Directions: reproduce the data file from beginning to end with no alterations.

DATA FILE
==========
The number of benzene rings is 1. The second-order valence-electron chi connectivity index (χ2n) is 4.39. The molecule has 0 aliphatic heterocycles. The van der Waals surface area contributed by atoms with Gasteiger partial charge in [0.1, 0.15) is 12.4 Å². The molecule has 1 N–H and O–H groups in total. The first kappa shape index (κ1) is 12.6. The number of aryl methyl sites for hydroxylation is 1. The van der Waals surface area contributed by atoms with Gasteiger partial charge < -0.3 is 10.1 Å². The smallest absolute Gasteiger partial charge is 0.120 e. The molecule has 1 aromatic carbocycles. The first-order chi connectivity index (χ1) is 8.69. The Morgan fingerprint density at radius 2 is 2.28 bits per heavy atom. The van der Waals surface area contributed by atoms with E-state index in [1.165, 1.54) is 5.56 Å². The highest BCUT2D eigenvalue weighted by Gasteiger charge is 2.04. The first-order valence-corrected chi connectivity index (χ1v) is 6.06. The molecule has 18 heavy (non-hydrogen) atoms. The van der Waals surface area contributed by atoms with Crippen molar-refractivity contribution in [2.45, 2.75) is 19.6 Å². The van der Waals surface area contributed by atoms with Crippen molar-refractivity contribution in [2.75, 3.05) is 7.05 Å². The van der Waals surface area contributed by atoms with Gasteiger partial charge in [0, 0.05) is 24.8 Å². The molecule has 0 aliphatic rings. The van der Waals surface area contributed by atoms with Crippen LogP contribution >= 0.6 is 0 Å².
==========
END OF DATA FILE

The number of benzene rings is 1. The second-order valence-electron chi connectivity index (χ2n) is 4.39. The molecule has 0 aliphatic heterocycles. The van der Waals surface area contributed by atoms with Gasteiger partial charge in [0.1, 0.15) is 12.4 Å². The molecule has 1 N–H and O–H groups in total. The first kappa shape index (κ1) is 12.6. The number of aryl methyl sites for hydroxylation is 1. The van der Waals surface area contributed by atoms with Gasteiger partial charge < -0.3 is 10.1 Å². The smallest absolute Gasteiger partial charge is 0.120 e. The molecule has 1 aromatic carbocycles. The first-order chi connectivity index (χ1) is 8.69. The Morgan fingerprint density at radius 2 is 2.28 bits per heavy atom. The van der Waals surface area contributed by atoms with E-state index in [1.165, 1.54) is 5.56 Å². The highest BCUT2D eigenvalue weighted by Gasteiger charge is 2.04. The first-order valence-corrected chi connectivity index (χ1v) is 6.06. The molecule has 18 heavy (non-hydrogen) atoms. The van der Waals surface area contributed by atoms with Crippen molar-refractivity contribution in [2.45, 2.75) is 19.6 Å². The van der Waals surface area contributed by atoms with Crippen molar-refractivity contribution in [2.75, 3.05) is 7.05 Å². The van der Waals surface area contributed by atoms with Gasteiger partial charge in [0, 0.05) is 24.8 Å². The molecule has 0 aliphatic rings. The van der Waals surface area contributed by atoms with Crippen LogP contribution >= 0.6 is 0 Å².